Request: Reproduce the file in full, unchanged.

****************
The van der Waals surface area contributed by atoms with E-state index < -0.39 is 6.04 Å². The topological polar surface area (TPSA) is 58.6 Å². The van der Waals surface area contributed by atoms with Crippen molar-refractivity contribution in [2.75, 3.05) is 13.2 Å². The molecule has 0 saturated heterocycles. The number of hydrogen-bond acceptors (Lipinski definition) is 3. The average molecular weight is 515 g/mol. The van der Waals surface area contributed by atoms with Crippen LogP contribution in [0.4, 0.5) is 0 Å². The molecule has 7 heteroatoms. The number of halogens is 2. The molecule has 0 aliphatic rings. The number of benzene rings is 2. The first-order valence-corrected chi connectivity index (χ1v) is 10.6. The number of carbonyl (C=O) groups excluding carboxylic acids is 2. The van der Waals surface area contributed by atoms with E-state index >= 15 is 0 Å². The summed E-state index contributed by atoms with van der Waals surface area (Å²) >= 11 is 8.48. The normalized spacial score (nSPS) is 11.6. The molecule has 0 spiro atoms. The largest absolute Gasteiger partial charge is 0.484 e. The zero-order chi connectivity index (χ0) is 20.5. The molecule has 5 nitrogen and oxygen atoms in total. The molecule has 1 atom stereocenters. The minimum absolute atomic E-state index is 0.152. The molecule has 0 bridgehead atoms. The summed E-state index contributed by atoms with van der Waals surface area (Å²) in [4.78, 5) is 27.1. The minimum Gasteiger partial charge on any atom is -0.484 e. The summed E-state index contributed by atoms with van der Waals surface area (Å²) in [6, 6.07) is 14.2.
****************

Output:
The van der Waals surface area contributed by atoms with E-state index < -0.39 is 6.04 Å². The topological polar surface area (TPSA) is 58.6 Å². The van der Waals surface area contributed by atoms with Crippen molar-refractivity contribution in [2.75, 3.05) is 13.2 Å². The molecule has 0 saturated heterocycles. The number of hydrogen-bond acceptors (Lipinski definition) is 3. The average molecular weight is 515 g/mol. The van der Waals surface area contributed by atoms with Crippen LogP contribution in [0.4, 0.5) is 0 Å². The molecule has 7 heteroatoms. The number of halogens is 2. The molecule has 0 aliphatic rings. The number of benzene rings is 2. The first-order valence-corrected chi connectivity index (χ1v) is 10.6. The number of carbonyl (C=O) groups excluding carboxylic acids is 2. The van der Waals surface area contributed by atoms with E-state index >= 15 is 0 Å². The summed E-state index contributed by atoms with van der Waals surface area (Å²) >= 11 is 8.48. The normalized spacial score (nSPS) is 11.6. The molecule has 0 spiro atoms. The largest absolute Gasteiger partial charge is 0.484 e. The zero-order chi connectivity index (χ0) is 20.5. The molecule has 5 nitrogen and oxygen atoms in total. The molecule has 1 atom stereocenters. The minimum absolute atomic E-state index is 0.152. The molecule has 0 bridgehead atoms. The summed E-state index contributed by atoms with van der Waals surface area (Å²) in [4.78, 5) is 27.1. The minimum Gasteiger partial charge on any atom is -0.484 e. The summed E-state index contributed by atoms with van der Waals surface area (Å²) in [6, 6.07) is 14.2.